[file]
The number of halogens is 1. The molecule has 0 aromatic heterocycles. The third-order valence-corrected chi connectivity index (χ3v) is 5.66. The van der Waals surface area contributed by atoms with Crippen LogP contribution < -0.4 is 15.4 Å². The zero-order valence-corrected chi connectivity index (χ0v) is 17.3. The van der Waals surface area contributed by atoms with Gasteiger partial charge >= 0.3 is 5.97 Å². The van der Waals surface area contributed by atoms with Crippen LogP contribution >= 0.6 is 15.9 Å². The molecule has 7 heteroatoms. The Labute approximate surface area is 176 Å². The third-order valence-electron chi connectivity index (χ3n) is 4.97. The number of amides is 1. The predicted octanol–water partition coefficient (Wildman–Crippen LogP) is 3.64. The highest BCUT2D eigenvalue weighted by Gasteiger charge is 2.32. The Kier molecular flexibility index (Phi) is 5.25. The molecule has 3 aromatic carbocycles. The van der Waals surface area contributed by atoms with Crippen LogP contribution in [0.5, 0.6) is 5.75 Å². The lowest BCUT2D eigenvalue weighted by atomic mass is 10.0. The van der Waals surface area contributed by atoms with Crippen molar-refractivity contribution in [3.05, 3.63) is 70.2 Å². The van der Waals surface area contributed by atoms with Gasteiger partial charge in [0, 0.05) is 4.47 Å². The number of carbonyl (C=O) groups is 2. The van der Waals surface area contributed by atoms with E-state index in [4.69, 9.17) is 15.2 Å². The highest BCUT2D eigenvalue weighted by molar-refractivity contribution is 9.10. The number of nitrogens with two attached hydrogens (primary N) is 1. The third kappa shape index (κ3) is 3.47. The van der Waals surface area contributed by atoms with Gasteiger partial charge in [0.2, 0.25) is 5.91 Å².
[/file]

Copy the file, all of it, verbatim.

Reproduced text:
The number of halogens is 1. The molecule has 0 aromatic heterocycles. The third-order valence-corrected chi connectivity index (χ3v) is 5.66. The van der Waals surface area contributed by atoms with Crippen LogP contribution < -0.4 is 15.4 Å². The zero-order valence-corrected chi connectivity index (χ0v) is 17.3. The van der Waals surface area contributed by atoms with Gasteiger partial charge >= 0.3 is 5.97 Å². The van der Waals surface area contributed by atoms with Crippen LogP contribution >= 0.6 is 15.9 Å². The molecule has 7 heteroatoms. The Labute approximate surface area is 176 Å². The third-order valence-electron chi connectivity index (χ3n) is 4.97. The number of amides is 1. The predicted octanol–water partition coefficient (Wildman–Crippen LogP) is 3.64. The highest BCUT2D eigenvalue weighted by Gasteiger charge is 2.32. The Kier molecular flexibility index (Phi) is 5.25. The molecule has 3 aromatic carbocycles. The van der Waals surface area contributed by atoms with Crippen LogP contribution in [0.5, 0.6) is 5.75 Å². The lowest BCUT2D eigenvalue weighted by atomic mass is 10.0. The van der Waals surface area contributed by atoms with Crippen molar-refractivity contribution in [3.05, 3.63) is 70.2 Å². The van der Waals surface area contributed by atoms with Gasteiger partial charge in [0, 0.05) is 4.47 Å². The number of carbonyl (C=O) groups is 2. The van der Waals surface area contributed by atoms with E-state index in [4.69, 9.17) is 15.2 Å². The highest BCUT2D eigenvalue weighted by molar-refractivity contribution is 9.10. The number of nitrogens with two attached hydrogens (primary N) is 1. The third kappa shape index (κ3) is 3.47. The van der Waals surface area contributed by atoms with Gasteiger partial charge in [0.2, 0.25) is 5.91 Å².